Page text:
He opened Rendall Fine Art in August. It’s dedicated almost entirely to his own work, although he also is showing and selling the fine contemporary furniture of Edgecomb designer and maker Eben Blaney.

“I work toward shows, and I always like to do new work,” he said. “I’ve accumulated a lot of stuff over the years, and it occurred to me to start my own gallery.”

Because his work is so large — Rendall pushes the boundaries of printmaking as much as anyone working in Maine, both in terms of size and subject matter — he’s not had much luck in galleries. Operating his own gallery gives him the freedom to show the work he is most passionate about, and also gives him the chance to talk directly with visitors. People enjoy talking to an artist about the work, he said.

Rendall lives in Wiscasset, so operating the gallery isn’t too much of a stretch for him. It’s close to home, and the space is large enough to give him a small shop in the back. He plans to hold demonstrations and workshops.

Rendall Fine Art, 65 Main St., Wiscasset. 11 a.m. to 6 p.m. daily. 350-9322;



Richard Boyd has been making pottery in Portland for more than 40 years. For the last few years, he’s operated a fine-art gallery on Peaks Island, where he lives. Through September, he and his partner, Pamela Williamson, are featuring art related to work in a show titled “Labor: The Art of Work.”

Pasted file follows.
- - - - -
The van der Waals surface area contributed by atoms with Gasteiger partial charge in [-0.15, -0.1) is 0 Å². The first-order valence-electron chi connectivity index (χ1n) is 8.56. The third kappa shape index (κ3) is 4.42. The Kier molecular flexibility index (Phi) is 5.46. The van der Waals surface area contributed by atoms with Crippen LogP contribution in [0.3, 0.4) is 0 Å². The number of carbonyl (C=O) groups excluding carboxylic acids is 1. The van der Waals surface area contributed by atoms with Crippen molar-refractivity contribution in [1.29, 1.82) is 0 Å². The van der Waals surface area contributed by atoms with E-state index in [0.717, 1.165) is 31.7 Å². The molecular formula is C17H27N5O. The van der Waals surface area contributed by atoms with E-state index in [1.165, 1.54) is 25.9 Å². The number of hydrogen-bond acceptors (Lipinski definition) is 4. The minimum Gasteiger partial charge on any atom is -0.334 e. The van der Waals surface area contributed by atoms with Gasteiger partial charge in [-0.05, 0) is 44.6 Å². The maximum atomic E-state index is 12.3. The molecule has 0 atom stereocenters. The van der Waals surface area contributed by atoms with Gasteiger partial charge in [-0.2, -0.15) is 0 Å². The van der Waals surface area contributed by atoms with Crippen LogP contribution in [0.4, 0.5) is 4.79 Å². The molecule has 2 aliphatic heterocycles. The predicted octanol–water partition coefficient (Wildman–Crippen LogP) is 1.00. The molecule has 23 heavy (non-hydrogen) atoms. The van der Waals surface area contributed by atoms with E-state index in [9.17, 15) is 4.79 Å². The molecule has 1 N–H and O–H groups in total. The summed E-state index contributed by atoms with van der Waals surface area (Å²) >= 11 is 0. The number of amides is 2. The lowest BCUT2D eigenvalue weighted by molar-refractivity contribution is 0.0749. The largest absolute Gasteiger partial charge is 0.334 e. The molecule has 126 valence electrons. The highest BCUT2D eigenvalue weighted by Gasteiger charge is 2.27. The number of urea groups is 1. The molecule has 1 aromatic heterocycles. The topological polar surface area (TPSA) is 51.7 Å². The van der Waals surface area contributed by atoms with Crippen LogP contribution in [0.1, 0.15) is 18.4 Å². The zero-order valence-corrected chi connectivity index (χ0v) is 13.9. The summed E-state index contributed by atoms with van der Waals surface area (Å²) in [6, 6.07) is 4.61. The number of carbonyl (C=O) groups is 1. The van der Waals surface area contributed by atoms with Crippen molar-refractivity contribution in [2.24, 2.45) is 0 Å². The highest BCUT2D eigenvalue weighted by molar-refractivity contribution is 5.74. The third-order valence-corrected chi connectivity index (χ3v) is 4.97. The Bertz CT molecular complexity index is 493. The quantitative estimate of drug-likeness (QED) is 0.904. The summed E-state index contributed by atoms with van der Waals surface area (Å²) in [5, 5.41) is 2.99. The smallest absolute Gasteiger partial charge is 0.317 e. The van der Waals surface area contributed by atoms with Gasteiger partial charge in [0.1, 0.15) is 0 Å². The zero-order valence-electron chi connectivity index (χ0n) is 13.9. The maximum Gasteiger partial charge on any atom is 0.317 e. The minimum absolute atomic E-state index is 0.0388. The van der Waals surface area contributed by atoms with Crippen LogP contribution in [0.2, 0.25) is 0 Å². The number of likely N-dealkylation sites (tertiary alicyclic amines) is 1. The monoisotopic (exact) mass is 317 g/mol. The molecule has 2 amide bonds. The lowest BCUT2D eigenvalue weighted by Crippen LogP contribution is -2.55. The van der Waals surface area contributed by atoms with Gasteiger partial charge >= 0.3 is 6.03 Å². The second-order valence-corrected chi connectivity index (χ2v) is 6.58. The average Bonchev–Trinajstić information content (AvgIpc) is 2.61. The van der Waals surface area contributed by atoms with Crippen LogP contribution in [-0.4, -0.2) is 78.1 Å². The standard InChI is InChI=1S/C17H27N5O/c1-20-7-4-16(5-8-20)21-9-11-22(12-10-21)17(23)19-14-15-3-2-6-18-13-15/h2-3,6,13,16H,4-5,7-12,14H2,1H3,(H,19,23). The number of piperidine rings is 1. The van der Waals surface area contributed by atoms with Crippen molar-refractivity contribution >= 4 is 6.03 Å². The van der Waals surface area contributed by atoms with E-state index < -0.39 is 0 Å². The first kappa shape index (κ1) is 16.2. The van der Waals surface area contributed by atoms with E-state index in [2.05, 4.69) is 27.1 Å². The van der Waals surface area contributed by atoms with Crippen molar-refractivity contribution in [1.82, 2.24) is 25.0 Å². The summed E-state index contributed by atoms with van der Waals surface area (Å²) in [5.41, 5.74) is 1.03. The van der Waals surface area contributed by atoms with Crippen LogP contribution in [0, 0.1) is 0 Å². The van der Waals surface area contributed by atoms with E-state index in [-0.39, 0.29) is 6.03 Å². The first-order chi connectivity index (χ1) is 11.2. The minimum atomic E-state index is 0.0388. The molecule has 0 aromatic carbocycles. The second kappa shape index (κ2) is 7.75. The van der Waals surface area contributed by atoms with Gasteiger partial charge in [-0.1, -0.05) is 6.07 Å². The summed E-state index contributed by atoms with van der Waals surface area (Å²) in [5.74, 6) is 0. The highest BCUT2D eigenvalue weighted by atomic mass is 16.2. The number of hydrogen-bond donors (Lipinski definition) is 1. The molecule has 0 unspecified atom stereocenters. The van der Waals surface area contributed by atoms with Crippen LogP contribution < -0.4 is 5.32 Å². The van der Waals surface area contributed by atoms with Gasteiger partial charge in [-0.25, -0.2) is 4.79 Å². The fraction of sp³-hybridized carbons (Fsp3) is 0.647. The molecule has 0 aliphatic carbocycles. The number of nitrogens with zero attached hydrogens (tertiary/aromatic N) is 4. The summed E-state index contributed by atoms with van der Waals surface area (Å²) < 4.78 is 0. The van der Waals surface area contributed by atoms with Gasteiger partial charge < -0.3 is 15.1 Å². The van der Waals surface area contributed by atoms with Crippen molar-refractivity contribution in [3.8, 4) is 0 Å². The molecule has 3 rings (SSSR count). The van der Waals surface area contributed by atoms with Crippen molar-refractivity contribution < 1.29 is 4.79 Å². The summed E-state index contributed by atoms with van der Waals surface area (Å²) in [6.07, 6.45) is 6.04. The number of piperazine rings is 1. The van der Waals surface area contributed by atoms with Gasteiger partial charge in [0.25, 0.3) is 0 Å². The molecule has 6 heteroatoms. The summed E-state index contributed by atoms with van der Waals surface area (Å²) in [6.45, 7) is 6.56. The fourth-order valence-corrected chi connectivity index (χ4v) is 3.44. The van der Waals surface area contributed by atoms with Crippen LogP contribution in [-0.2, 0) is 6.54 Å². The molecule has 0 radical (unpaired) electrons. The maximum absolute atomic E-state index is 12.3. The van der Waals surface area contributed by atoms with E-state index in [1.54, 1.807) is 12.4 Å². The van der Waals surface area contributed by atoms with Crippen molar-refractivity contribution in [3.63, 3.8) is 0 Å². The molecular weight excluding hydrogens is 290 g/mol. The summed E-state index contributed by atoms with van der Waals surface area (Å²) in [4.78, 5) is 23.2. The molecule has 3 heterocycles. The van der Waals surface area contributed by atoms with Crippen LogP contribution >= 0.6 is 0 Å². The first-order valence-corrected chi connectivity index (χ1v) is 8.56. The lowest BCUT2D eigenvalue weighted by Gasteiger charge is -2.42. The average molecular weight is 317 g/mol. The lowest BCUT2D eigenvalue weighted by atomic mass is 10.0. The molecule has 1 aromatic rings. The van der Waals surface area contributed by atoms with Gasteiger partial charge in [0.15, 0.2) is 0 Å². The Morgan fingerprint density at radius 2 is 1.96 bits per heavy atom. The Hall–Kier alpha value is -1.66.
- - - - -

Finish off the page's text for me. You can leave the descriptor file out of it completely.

It’s a group show featuring Kenny Cole, Gordon Carlisle, Wyatt Barr, Petrea Noyes, Gwen Sylvester, Wilson Stewart and Claudia Hughes. In addition, the gallery also features art by its regular artists, all of whom have ties to Maine and often to Peaks.

The Richard Boyd Gallery has been open since the mid-2000s on Epps Street, directly across from Hannigan’s Island Market. The gallery expanded into its current space and format in 2011.

It’s open year-round, and specializes in serious work by serious artists. Island galleries sometimes fall prey to trinkets and pretty little things that appeal to tourists. Not so here.

“I always try to do something related to the issue of the day,” said Williamson, who curated the “Labor” show. “We’re not afraid to show work that some might find disturbing. It’s not always pretty.”

She called attention to a large drawing by Barr, a recent graduate of Maine College of Art. Titled “Robert,” the drawing portrays a homeless person that Barr befriended in Portland. It is one in a series of drawings that Barr created, and it caught Williamson’s attention as soon as she saw it. She invited Barr to exhibit in this show about labor, “Because we’re all one bad investment from walking hand-in-hand with Robert.”

Richard Boyd Art Gallery, 15 Epps St., Peaks Island, Portland. 10 to 5 p.m. daily through October, then weekends and first Fridays in November and December. 712-1097;



Staff Writer Bob Keyes can be reached at 791-6457 or:

[email protected]

Twitter: pphbkeyes